The RRM2 rs1130609 polymorphism is a non-synonymous SNP that leads to amino acid change from Ser59 to Ala59. We found that the rare GG genotype showed increased RRM2 mRNA expression as indicated by eQTL analysis, which may suggest increased dNTP synthesis and increased feedback inhibition on DCK activity in these patients. This is in accordance with the findings of increased non-CR risk and marginally worse prognosis in AML patients with the GG genotype in our study. In consistent with our study, higher RRM1/RRM2 mRNA expression was observed to be associated with decreased Ara-C sensitivity in the HapMap YRI samples (30 trios). Our findings are also in agreement with a previous study by Cao et al. who reported that the rs1130609 polymorphism was associated with decreased Ara-C cytotoxicity in the HapMap CEU samples and worse EFS in Caucasian AML patient cohorts [18]. The exact function of the SNP remains unknown despite its influence on RRM2 mRNA expression. Search of the dbSNP database shows that the rs1130609 polymorphism is also a 5′-UTR SNP for the RRM2 transcript NM_001034.3. Further functional study of this SNP is required. Cao et al. reported significant associations of several RRM1 SNPs in the regulatory regions (e.g. rs2412344, rs11030907, rs7929397, rs2898950, rs1042919, and rs2412344) with ex vivo Ara-C cytotoxicity and/or in vivo Ara-C response [18]. A recent study in Chinese AML patients also observed association of the 3′-UTR potential miRNA binding site SNP rs1042919 with decreased CR rate but not disease prognosis in AML patients [32]. However, we failed to observed associations between the two RRM1 SNPs rs2412344 (in promoter) and rs183484 (Arg284Arg) and risk of non-CR, though significant differences in mRNA expression among the genotypes of both SNPs were indicated by eQTL analysis. We observed that the rs183484 GT genotype showed better OS (HR = 0.599, 95% CI 0.413–0.868, P = 0.007). The discrepancies among the studies should be further validated in future studies.

E2F1 is a newly identified risk gene for Ara-C response in our study. We selected this gene based on a recent report of ERK/E2F1 signaling in regulating RRM2 expression, dCTP pool and gemcitabine sensitivity [17]. The E2F1 rs3213150 polymorphism is an intronic and tag SNP selected in our study. Interesting, we observed significant association of this SNP with CR rate after Ara-C based induction therapy. In addition, a combined effect of the E2F1 rs3213150 and RRM2 rs1130609 polymorphisms on CR rate is observed. The CR rate decreased with the number of unfavorable genotypes carried at both loci (66.7% in carriers of both favorable genotypes, 51.6% in carriers of one unfavorable genotype, and 16.6% in carriers of unfavorable genotypes for both SNPs), and unfavorable genotypes at both loci results in about ninefold increase in non-CR risk after Ara-C based chemotherapy (OR = 9.780, 95% CI 1.099–87.069, P = 0.041). Our study suggest the importance of concomitant consideration of genetic variants of both E2F1 and RRM2 in evaluation of Ara-C response in AML patients.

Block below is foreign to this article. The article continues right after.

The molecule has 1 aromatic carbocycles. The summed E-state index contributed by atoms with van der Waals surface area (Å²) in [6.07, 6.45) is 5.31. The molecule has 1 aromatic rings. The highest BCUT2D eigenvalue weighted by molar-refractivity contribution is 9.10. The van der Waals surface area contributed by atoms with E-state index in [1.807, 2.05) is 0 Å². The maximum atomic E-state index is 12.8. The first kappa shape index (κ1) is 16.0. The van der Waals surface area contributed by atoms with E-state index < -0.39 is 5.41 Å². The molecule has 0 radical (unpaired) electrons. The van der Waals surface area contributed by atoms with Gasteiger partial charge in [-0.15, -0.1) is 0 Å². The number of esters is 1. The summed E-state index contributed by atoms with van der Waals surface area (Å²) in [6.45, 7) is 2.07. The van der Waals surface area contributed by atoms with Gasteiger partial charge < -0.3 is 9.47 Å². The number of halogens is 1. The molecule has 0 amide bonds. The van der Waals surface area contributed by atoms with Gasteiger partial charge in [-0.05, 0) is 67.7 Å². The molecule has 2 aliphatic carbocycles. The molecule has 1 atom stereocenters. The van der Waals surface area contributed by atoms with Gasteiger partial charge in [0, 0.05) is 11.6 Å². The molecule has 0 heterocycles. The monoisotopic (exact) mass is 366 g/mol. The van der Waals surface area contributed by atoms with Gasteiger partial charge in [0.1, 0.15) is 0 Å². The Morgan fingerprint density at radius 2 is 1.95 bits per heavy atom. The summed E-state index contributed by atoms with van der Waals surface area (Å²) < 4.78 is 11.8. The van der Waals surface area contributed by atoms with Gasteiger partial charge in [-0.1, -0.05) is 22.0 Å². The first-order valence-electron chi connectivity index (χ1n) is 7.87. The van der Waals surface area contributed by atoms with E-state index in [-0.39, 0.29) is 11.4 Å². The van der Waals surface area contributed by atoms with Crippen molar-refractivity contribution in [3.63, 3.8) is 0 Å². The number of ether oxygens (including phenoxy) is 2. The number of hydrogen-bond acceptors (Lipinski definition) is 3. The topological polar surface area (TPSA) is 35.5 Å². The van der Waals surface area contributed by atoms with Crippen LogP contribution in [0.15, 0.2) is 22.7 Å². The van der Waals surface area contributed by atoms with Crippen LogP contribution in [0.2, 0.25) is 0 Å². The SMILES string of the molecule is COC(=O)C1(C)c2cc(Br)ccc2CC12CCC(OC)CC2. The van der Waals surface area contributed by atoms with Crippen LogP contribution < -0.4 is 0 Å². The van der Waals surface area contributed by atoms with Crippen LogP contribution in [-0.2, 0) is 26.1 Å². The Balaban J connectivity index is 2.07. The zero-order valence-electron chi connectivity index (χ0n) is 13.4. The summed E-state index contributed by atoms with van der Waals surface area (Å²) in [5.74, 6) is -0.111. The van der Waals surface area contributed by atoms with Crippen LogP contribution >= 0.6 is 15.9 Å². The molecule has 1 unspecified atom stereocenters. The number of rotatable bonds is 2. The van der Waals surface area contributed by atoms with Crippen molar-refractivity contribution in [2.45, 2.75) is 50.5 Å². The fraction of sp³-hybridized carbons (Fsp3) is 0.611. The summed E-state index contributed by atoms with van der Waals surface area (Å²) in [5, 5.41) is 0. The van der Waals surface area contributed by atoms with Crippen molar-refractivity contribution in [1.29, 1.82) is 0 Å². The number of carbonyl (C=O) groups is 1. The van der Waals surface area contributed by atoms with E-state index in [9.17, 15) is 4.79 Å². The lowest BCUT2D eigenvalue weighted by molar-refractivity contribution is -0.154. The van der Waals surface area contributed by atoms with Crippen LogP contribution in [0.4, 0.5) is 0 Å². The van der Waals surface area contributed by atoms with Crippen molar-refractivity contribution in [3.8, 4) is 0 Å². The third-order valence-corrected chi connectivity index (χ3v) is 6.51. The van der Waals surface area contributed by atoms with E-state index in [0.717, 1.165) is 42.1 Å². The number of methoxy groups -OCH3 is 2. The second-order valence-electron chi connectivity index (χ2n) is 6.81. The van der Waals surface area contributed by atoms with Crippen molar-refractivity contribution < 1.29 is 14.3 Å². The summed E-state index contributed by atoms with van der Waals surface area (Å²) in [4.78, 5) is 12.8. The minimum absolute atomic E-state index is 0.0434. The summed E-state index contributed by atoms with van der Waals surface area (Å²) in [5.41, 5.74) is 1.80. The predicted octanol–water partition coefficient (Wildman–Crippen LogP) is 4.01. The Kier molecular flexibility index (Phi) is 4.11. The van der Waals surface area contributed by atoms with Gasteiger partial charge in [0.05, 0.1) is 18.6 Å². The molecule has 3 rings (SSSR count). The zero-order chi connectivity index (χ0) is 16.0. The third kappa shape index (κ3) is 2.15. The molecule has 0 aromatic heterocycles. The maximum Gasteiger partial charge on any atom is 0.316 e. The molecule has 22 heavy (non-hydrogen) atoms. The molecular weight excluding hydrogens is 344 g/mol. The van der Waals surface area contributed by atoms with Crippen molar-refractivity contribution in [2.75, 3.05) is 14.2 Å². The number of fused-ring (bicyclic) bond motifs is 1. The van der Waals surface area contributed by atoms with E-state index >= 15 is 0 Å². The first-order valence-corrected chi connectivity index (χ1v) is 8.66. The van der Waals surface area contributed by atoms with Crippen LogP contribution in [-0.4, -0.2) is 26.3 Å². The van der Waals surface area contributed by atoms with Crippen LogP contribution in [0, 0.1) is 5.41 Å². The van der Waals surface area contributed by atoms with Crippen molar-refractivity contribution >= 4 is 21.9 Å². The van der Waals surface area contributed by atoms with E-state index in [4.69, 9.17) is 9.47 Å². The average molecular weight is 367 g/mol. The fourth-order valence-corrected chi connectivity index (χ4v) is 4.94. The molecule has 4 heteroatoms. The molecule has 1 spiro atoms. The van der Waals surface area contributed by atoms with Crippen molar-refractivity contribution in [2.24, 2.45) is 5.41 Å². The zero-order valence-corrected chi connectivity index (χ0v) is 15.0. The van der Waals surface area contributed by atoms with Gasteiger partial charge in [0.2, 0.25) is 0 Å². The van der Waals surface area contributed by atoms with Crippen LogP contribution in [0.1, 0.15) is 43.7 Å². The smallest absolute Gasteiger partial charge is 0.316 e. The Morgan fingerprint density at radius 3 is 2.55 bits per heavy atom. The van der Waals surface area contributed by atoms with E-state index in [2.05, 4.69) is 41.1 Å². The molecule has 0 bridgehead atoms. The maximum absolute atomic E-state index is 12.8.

SAMHD1 is a recently identified ara-CTPase that can hydrolyze and detoxify intracellular ara-CTP [12]. Inhibition of the enzyme or CRISPR–Cas9-mediated disruption of SAMHD1 can sensitize AML cells to Ara-C [13]. In our study, we analyzed associations of three SAMHD1 SNPs (rs6102991 in the promoter, rs28372906 in 5′-UTR, and rs6029941 in 3′-UTR) with drug response and AML prognosis. We observed that carriers of the rs6102991 G allele showed a tendency with decreased risk of non-CR after Ara-C based therapy in a dominant model (OR = 0.611, 95% CI 0.369–1.013, P = 0.055). The rs6102991 polymorphism is located at − 4395 upstream transcription start site (T-4395C). eQTL analysis indicates that the rs6102991 polymorphism results in decreased SAMHD1 mRNA expression, which supports our clinic findings. As the SNPs is far from the transcription start site, our findings indicate potential influence of rs6102991 or other variants in high LD with it on Ara-C response through affecting SAMHD1 mRNA expression. Few studies have focused on functions of rare SAMHD1 coding variations on HIV infection and replication [33, 34], however, there is still a gap between SAMHD1 variations and the clinical relevance. Because SNPs information for the SAMHD1 promoter is very limited in the SNP database available, further study is required to explore the potentially causative variant(s).